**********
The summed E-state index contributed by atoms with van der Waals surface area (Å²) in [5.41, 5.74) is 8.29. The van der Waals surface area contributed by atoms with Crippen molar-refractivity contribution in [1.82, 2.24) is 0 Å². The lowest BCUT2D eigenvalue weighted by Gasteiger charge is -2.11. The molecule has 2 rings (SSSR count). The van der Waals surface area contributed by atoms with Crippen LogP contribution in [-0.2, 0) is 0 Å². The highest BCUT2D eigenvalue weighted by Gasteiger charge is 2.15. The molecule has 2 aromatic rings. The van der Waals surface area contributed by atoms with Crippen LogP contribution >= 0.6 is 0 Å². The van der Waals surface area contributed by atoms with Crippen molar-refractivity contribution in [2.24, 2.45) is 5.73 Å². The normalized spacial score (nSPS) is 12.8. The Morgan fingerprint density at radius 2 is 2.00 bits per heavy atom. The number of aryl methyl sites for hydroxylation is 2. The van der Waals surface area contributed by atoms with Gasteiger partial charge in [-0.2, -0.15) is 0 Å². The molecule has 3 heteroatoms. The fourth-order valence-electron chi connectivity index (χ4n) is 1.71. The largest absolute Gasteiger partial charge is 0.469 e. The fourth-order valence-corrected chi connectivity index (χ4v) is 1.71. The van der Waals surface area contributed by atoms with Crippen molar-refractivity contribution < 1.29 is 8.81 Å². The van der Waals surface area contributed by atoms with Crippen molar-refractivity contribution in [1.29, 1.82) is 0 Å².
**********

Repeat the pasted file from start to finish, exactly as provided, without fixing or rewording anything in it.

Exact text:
The summed E-state index contributed by atoms with van der Waals surface area (Å²) in [5.41, 5.74) is 8.29. The van der Waals surface area contributed by atoms with Crippen molar-refractivity contribution in [1.82, 2.24) is 0 Å². The lowest BCUT2D eigenvalue weighted by Gasteiger charge is -2.11. The molecule has 2 rings (SSSR count). The van der Waals surface area contributed by atoms with Crippen LogP contribution in [-0.2, 0) is 0 Å². The highest BCUT2D eigenvalue weighted by Gasteiger charge is 2.15. The molecule has 2 aromatic rings. The van der Waals surface area contributed by atoms with Crippen LogP contribution >= 0.6 is 0 Å². The van der Waals surface area contributed by atoms with Crippen molar-refractivity contribution in [2.24, 2.45) is 5.73 Å². The normalized spacial score (nSPS) is 12.8. The Morgan fingerprint density at radius 2 is 2.00 bits per heavy atom. The number of aryl methyl sites for hydroxylation is 2. The van der Waals surface area contributed by atoms with Gasteiger partial charge in [-0.2, -0.15) is 0 Å². The molecule has 3 heteroatoms. The fourth-order valence-electron chi connectivity index (χ4n) is 1.71. The largest absolute Gasteiger partial charge is 0.469 e. The fourth-order valence-corrected chi connectivity index (χ4v) is 1.71. The van der Waals surface area contributed by atoms with Crippen molar-refractivity contribution < 1.29 is 8.81 Å². The van der Waals surface area contributed by atoms with Crippen molar-refractivity contribution in [1.29, 1.82) is 0 Å².